Introduction: Professional societies, like many other organizations around the world, have recognized the need to use more rigorous processes to ensure that health care recommendations are informed by the best available research evidence. This is the seventh of a series of 14 articles that were prepared to advise guideline developers in respiratory and other diseases on approaches for guideline development. This article focuses on synthesizing, rating, and presenting evidence in guidelines.
Methods: In this review we addressed the following questions. (1) What evidence should guideline panels use to inform their recommendations? (2) How should they rate the quality of the evidence they use? (3) How should they grade evidence regarding diagnostic tests? (4) What should they do when quality of evidence differs across outcomes? (5) How should they present the evidence in a guideline? We did not conduct systematic reviews ourselves. We relied on prior evaluations of electronic databases and systematic reviews suggesting that the Grades of Recommendation, Assessment, Development and Evaluation Working Group (GRADE) approach includes the desired features of a system for grading quality of evidence, including provision of models for presenting evidence for guideline panels, and for the consumers of practice guidelines. This article describes the GRADE approach to grading the quality of evidence and presenting evidence. Available evidence, the practice of leading guideline developers, and workshop discussions provide the basis for our conclusions.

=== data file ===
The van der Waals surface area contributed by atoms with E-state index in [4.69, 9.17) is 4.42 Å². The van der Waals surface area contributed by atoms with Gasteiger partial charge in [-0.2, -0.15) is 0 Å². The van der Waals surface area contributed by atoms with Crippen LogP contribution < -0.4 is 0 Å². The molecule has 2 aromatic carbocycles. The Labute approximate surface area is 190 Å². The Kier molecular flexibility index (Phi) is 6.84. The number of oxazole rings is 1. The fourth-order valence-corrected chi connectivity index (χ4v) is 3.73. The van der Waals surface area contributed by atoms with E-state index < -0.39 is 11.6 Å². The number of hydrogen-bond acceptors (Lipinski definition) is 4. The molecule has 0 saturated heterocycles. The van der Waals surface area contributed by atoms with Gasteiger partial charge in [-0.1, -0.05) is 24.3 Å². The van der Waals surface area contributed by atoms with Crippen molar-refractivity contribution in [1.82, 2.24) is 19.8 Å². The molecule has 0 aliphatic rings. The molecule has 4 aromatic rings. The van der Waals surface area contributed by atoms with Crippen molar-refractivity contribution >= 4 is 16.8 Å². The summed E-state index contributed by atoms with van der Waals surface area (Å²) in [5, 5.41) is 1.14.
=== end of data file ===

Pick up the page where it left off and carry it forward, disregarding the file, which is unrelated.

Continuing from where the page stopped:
Results and discussion: GRADE rates the quality of evidence for each outcome across studies rather than for each study. In the GRADE approach randomized trials start as high-quality evidence and observational studies as low-quality evidence, but both can be rated down or up. Five factors may lead to rating down the quality of evidence: study limitations or risk of bias, inconsistency of results, indirectness of evidence, imprecision, and publication bias. Three factors may lead to rating up the quality of evidence from observational studies: large magnitude of effect, dose-response gradient, and situations in which all plausible confounders would decrease an apparent treatment effect, or would create a spurious effect when results suggest no effect. GRADE suggests use of evidence profiles that provide a comprehensive way to display the key evidence relevant to a clinical question. Guideline developers who follow this structure will find the transparency of their recommendations markedly enhanced.